Travel with me to Diani (part 1) ft. DIANI BACKPACKERS

Mapenzi ni kama ferry, ukiachwa usikimbilie” (love is like the ferry, if it leaves you, don’t chase it) – Malenga001 (poet)

Overview

I’ve always been the type of person to wake up one morning and ask myself, form ya leo (what’s the plan for today)? and then proceed to spontaneously haul myself halfway across the country, and even further. One thing about me, I belong to the wind.

If you’re new here, I have a post on my website where I discussed Backpacking across East Africa, where I wrote about how I managed to backpack across East Africa for almost a year on a budget. If you read that post, you know I mentioned that one of the easiest ways to drastically cut cost when budget travelling, is by saving cost on travel and accommodation.

Accommodation

Travel for me has been made possible by places like Diani Backpackers, that cater to wandering travelers on a budget, who need a place to sleep, rest, eat, and connect with fellow travelers. In all the times I’ve stayed here, I’ve met people from more countries than I can count, and made memories to last me a lifetime.

Accommodation at Diani Backpackers costs as low as 10USD for a bed in one of the dorms (and you can get a 20% discount NOW if you book via their website using the Promo Code AWARD). If you’re like me, and you’re a solo traveler, then you’d get why I absolutely love sleeping in shared dorms during my travels. There’s something about the communion that’s unmatched.

In this time especially, Diani Backpackers has taken every precaution necessary to ensure all health guidelines are adhered to.

Location wise, Diani Backpackers is only a 5 minute walk to the beach (my favorite beach spot). In Part 2 of this post, I’m going to write about all the things to do here, and trust me, there’s a lot! Stay tuned for that post, coming soon.

I say all this to say, if you’re looking to stay somewhere close to the beach, affordable, with good food and even better people, then Diani Backpackers is the place for you.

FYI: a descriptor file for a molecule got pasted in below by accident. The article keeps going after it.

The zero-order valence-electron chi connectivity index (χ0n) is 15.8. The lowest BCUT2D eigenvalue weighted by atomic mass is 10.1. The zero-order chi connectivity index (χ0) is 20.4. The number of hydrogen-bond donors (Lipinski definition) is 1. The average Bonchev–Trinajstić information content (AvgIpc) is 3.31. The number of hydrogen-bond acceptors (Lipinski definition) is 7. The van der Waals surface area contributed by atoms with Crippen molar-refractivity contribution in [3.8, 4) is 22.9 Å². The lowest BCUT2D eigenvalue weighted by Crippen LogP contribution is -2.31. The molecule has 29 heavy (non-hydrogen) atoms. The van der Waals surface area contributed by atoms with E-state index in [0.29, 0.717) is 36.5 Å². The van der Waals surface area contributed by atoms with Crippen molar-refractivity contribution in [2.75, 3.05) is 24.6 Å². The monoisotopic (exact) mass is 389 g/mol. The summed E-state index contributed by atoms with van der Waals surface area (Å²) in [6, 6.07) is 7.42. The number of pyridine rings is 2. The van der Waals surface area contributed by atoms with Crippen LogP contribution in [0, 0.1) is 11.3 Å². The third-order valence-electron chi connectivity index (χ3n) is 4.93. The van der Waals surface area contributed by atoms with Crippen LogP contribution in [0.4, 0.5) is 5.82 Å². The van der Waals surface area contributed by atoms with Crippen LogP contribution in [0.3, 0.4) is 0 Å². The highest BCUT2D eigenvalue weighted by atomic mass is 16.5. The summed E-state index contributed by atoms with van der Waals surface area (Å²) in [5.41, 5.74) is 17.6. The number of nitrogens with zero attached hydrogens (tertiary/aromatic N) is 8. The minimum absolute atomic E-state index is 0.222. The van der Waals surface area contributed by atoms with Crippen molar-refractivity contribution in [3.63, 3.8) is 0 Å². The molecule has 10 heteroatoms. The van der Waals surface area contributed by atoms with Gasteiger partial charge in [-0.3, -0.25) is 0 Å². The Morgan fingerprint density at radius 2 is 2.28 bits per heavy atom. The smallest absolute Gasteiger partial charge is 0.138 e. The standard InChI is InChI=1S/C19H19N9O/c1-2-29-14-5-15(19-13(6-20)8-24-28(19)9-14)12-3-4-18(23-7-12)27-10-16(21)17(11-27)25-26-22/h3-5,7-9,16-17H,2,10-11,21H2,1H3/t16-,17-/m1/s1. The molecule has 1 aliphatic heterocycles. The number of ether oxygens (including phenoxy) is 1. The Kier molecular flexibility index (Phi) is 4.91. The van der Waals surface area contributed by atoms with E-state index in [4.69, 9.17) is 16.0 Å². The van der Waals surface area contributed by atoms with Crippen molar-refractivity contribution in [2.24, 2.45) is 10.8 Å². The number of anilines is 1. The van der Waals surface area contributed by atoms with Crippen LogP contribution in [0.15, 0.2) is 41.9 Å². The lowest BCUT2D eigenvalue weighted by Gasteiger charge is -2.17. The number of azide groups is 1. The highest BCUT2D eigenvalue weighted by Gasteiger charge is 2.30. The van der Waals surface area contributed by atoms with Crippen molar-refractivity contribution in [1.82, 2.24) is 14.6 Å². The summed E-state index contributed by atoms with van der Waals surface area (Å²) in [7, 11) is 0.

Travel

Now that accommodation is taken care of, the other way to save on cost is to choose a budget mode of travel. I personally chose to take the Standard Gauge Railway train (SGR), also known as the Madaraka Express – a train that runs from Nairobi to Mombasa in a little under 5 hours).
There’s a lot to be said about the SGR. It’s definitely cheaper than a flight, however, the train stations (both in Nairobi and Mombasa), are far from the city centers, and so you have to factor that into your schedule. For what it’s worth, though, if you’re trying to save cost on flights and if you don’t want to go by bus, then the SGR is for you.

Getting to Mombasa is one thing, getting to South Coast via the ferry is another. Fortunately, when you get off the train in Mombasa, you can find shuttles that will get you directly from the train station to Ukunda. Also, if you book your accommodation at Diani Backpackers, you can definitely request to be picked up.

Personally, on arrival in Mombasa, I decided that instead of going directly to Ukunda, Diani, I’d spend a night in Mombasa, and make my way to the ferry the following day. It’s all about the adventure, kids.

I hopped on a matatu to town at the train station and made my way to town (I’ve spent a considerable amount of time in Mombasa in the past, so I knew my way around). After checking in to my hotel, I freshened up and headed to Fort Jesus. You’re probably thinking, girl, are you not tired?? I was. However, it was paramount that I make the most of my day. Here are some pictures for your consideration.

The next morning, I was off to the ferry. When I got there, I had a feeling that the ferry was about to leave, and so I hurriedly began to run with my luggage to catch the ferry, but I rememberd a poet form Mombasa once said “mapenzi ni kama ferry, ukiachwa usikimbilie” meaning love is like a ferry, if it leaves you, don’t chase it. Also, there’s a ferry every 5 minutes, so I wonder why I was so worried about this particular one leaving me.

Anyway, I caught the ferry and got across to South Coast. One matatu and tuktuk ride later, and I arrived at my destination, Diani Backpackers.

Conclusion

That’s my travel story. I have some time here in Diani, exploring, chasing waterfalls, and giving my salutations to the sun.

Look at for part 2, things to do in Diani!

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Published by mumbimacharia

Performing spoken word poet, writer, event curator, East African.

3 thoughts on “Travel with me to Diani (part 1) ft. DIANI BACKPACKERS

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